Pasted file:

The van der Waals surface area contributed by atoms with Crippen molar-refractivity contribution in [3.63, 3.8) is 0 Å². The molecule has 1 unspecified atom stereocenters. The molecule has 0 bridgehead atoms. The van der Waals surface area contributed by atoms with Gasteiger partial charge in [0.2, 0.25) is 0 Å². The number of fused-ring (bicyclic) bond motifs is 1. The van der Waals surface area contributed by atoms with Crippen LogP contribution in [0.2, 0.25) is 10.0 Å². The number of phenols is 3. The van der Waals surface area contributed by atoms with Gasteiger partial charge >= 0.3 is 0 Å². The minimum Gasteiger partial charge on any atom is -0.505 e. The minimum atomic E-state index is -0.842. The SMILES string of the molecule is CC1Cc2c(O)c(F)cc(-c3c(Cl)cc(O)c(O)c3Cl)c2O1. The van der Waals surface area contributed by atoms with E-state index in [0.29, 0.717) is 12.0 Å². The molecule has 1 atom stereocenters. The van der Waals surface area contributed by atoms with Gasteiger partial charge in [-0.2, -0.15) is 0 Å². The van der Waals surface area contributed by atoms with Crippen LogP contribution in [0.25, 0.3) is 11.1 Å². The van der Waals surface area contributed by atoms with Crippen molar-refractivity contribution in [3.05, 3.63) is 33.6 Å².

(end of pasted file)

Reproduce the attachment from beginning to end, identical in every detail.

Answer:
The van der Waals surface area contributed by atoms with Crippen molar-refractivity contribution in [3.63, 3.8) is 0 Å². The molecule has 1 unspecified atom stereocenters. The molecule has 0 bridgehead atoms. The van der Waals surface area contributed by atoms with Gasteiger partial charge in [0.2, 0.25) is 0 Å². The number of fused-ring (bicyclic) bond motifs is 1. The van der Waals surface area contributed by atoms with Crippen LogP contribution in [0.2, 0.25) is 10.0 Å². The number of phenols is 3. The van der Waals surface area contributed by atoms with Gasteiger partial charge >= 0.3 is 0 Å². The minimum Gasteiger partial charge on any atom is -0.505 e. The minimum atomic E-state index is -0.842. The SMILES string of the molecule is CC1Cc2c(O)c(F)cc(-c3c(Cl)cc(O)c(O)c3Cl)c2O1. The van der Waals surface area contributed by atoms with E-state index in [0.29, 0.717) is 12.0 Å². The molecule has 1 atom stereocenters. The van der Waals surface area contributed by atoms with Gasteiger partial charge in [-0.2, -0.15) is 0 Å². The van der Waals surface area contributed by atoms with Crippen LogP contribution in [0.25, 0.3) is 11.1 Å². The van der Waals surface area contributed by atoms with Crippen molar-refractivity contribution in [3.05, 3.63) is 33.6 Å².